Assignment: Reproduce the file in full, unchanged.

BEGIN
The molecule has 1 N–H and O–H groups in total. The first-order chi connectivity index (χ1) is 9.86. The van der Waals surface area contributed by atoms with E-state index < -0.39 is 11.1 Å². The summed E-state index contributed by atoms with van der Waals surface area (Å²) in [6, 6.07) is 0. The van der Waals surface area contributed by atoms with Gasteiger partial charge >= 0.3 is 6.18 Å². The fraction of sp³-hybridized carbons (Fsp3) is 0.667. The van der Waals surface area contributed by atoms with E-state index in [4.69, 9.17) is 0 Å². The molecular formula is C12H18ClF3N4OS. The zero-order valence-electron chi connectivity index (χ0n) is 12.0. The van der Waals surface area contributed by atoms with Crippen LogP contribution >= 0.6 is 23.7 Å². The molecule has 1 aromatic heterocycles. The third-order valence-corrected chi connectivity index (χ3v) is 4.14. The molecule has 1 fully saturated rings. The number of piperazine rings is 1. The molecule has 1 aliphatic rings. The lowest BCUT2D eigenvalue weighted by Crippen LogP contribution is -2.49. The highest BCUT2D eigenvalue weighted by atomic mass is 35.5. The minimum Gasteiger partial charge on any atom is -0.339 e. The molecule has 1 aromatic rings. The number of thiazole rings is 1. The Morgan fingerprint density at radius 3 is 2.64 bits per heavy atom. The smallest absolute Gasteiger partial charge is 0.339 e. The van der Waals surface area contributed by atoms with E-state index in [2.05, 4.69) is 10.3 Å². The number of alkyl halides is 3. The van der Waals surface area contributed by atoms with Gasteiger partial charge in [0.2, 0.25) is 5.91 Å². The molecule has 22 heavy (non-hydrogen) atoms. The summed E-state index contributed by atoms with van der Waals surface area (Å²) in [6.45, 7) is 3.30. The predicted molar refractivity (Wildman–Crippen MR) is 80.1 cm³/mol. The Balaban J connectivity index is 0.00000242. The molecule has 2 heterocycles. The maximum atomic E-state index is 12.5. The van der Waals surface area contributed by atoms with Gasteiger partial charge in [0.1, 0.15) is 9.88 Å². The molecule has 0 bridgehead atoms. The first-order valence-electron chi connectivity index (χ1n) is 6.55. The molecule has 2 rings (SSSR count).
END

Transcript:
The molecule has 1 N–H and O–H groups in total. The first-order chi connectivity index (χ1) is 9.86. The van der Waals surface area contributed by atoms with E-state index < -0.39 is 11.1 Å². The summed E-state index contributed by atoms with van der Waals surface area (Å²) in [6, 6.07) is 0. The van der Waals surface area contributed by atoms with Gasteiger partial charge >= 0.3 is 6.18 Å². The fraction of sp³-hybridized carbons (Fsp3) is 0.667. The van der Waals surface area contributed by atoms with E-state index in [4.69, 9.17) is 0 Å². The molecular formula is C12H18ClF3N4OS. The zero-order valence-electron chi connectivity index (χ0n) is 12.0. The van der Waals surface area contributed by atoms with Crippen LogP contribution >= 0.6 is 23.7 Å². The molecule has 1 aromatic heterocycles. The third-order valence-corrected chi connectivity index (χ3v) is 4.14. The molecule has 1 fully saturated rings. The number of piperazine rings is 1. The molecule has 1 aliphatic rings. The lowest BCUT2D eigenvalue weighted by Crippen LogP contribution is -2.49. The highest BCUT2D eigenvalue weighted by atomic mass is 35.5. The minimum Gasteiger partial charge on any atom is -0.339 e. The molecule has 1 aromatic rings. The number of thiazole rings is 1. The Morgan fingerprint density at radius 3 is 2.64 bits per heavy atom. The smallest absolute Gasteiger partial charge is 0.339 e. The van der Waals surface area contributed by atoms with E-state index in [2.05, 4.69) is 10.3 Å². The number of alkyl halides is 3. The van der Waals surface area contributed by atoms with Gasteiger partial charge in [0.2, 0.25) is 5.91 Å². The molecule has 22 heavy (non-hydrogen) atoms. The summed E-state index contributed by atoms with van der Waals surface area (Å²) in [6.45, 7) is 3.30. The predicted molar refractivity (Wildman–Crippen MR) is 80.1 cm³/mol. The Balaban J connectivity index is 0.00000242. The molecule has 2 heterocycles. The maximum atomic E-state index is 12.5. The van der Waals surface area contributed by atoms with Gasteiger partial charge in [0.1, 0.15) is 9.88 Å². The molecule has 0 bridgehead atoms. The first-order valence-electron chi connectivity index (χ1n) is 6.55. The molecule has 2 rings (SSSR count).